• ben says:

    This is good.
    Next time I'm in New York I'll do likewise.
    Danke Schoen, Mr Hughes...

  • DEX says:

    I don't understand. Does going to the random spot of someone's death somehow make you feel closer to them? Do you derive some sense of completion picturing John Hughes stumbling, falling, waiting, dying? Does leaving something 'in honor' make you feel like you have now become part of John Hughes' life? How truly twisted. Pop in one of his movies instead – I'm pretty sure he'd prefer that. And then make an appointment with a psychiatrist.

  • Ben says:

    Too bad Benoit is a horrible, horrible place. Not worthy of John Hughes.

  • Jonathan says:

    Great reporting. Nicely done.

  • Lowbrow says:

    The way that a person grieves and/or finds closure after experiencing the immutable loss of something or someone held dear is unique to that individual. Who are you to judge that process solely based on the grounds of your own beliefs? To label someone else's tribute to the untimely death of a respected man as “truly twisted” is a clear indication of the integrity of your own moral fiber.
    I suppose you will dismiss this or critique it as harshly as you did to the main posting, but I felt your commentary was acutely unjust and inappropriate.

  • Ben says:

    I agree. It was mean spirited and unnecessary. I thought this was a really nice tribute.

  • Dee Johnson says:

    I'm in Texas, and I thank you for placing a memorial at the location for John.

  • Nancy says:

    Thank you so much for the lovely and appropriate tribute to a man that so many of us loved but didn't get the chance to thank. He is truly an icon to those of us - lost in the 80's.

  • katpat says:

    Dex said:
    "I don't understand. Does going to the random spot of someone's death somehow make you feel closer to them?"
    Yes, for some, it does.
    "Do you derive some sense of completion picturing John Hughes stumbling, falling, waiting, dying?"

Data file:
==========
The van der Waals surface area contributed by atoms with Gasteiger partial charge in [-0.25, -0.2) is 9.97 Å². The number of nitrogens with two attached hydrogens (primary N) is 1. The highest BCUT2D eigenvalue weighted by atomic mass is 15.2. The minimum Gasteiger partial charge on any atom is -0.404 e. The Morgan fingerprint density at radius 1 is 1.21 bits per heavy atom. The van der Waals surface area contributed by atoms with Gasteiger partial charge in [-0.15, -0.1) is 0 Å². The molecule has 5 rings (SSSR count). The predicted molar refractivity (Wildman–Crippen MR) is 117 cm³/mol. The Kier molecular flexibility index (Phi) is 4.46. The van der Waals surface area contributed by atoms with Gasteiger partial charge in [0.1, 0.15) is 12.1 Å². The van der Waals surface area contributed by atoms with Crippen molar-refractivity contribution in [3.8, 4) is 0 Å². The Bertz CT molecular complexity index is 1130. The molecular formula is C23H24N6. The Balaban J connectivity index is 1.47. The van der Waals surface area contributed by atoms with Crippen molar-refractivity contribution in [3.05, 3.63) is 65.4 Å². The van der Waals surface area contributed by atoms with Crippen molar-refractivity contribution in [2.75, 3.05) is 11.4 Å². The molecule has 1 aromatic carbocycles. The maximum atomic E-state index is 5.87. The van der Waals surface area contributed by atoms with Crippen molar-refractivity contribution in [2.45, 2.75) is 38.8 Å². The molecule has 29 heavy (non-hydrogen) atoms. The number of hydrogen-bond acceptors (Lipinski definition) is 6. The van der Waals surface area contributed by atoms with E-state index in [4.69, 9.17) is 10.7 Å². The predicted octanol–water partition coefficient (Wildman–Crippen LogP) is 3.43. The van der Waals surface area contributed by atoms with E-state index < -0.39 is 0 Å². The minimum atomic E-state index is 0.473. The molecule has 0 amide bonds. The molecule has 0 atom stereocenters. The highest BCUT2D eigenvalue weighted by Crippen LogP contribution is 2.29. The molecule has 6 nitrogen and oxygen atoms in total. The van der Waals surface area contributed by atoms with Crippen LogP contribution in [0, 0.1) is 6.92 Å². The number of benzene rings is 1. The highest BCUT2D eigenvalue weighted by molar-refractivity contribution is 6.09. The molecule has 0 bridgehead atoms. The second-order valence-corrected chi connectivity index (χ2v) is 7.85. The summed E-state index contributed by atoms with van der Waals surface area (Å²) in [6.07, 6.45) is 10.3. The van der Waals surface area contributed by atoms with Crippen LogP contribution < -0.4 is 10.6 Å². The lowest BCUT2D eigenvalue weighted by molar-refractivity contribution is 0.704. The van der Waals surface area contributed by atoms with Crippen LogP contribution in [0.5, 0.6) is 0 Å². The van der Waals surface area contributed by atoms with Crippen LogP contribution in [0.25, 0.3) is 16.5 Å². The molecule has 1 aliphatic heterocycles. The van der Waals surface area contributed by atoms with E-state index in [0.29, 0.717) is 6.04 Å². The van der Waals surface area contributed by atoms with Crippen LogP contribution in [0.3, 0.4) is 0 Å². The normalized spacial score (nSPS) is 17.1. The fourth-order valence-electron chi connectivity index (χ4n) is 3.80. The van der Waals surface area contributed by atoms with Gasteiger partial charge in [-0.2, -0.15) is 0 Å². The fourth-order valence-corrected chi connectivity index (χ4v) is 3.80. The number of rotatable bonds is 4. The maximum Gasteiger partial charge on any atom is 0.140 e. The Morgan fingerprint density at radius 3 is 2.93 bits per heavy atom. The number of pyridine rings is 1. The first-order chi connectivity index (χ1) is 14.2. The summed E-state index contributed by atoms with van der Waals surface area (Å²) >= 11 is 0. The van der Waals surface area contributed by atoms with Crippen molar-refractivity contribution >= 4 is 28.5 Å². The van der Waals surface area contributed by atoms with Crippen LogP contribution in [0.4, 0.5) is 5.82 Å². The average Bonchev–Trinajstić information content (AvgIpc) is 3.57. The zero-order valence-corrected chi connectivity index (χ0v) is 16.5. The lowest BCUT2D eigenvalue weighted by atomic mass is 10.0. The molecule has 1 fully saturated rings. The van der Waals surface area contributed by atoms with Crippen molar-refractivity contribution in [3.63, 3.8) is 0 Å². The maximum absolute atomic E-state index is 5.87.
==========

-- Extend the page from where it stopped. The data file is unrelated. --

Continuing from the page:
I can't speak for all, but I doubt highly this was the motivation in finding the spot where Hughes passed away. I believe it has everything to do with the whole process of closure and gives those who didn't know him, the chance to pay their respects. And yeah, unfortunately, maybe for some, it affords a morbid fascination.
    "Does leaving something 'in honor' make you feel like you have now become part of John Hughes' life? How truly twisted."
    Really? I find it rather sad that you don't understand the innocence and poignancy in this simple act of paying tribute to someone. The tradition of leaving shrines has been a part of human culture since the dawn of time. What harm is there in leaving a flower, or a memento to a person who touched your life, even if you never knew them?
    "Pop in one of his movies instead – I'm pretty sure he'd prefer that."
    What a great way to remember and honor the life of someone who has died.
    "And then make an appointment with a psychiatrist."
    Wow. Why so harsh? I think maybe YOU should sit down and watch some of John Hughes' movies. It just might make you lighten up a bit.

  • Chama says:

    I wish I had seen this much earlier. We stayed at the Hilton in October and had no clue that he died right around the corner.
    Hughes' films touched so many, with "Christmas Vacation" being my favorite, watched every year.
    Good job of tracing to wear this cinematic genius fell, to be forever remembered.

  • diane vehorn says:

    ~ RiP John~ you made life a little easier & a whole lot funnier than it really is. I will "never forget about you".

  • Jim Copeland says:

    My kids grew up on John Hughes films. What a great talent. His ability to cast just the right person in the right part really made the day.

  • christie210 says:

    Love your post on John Hughes...many thanks.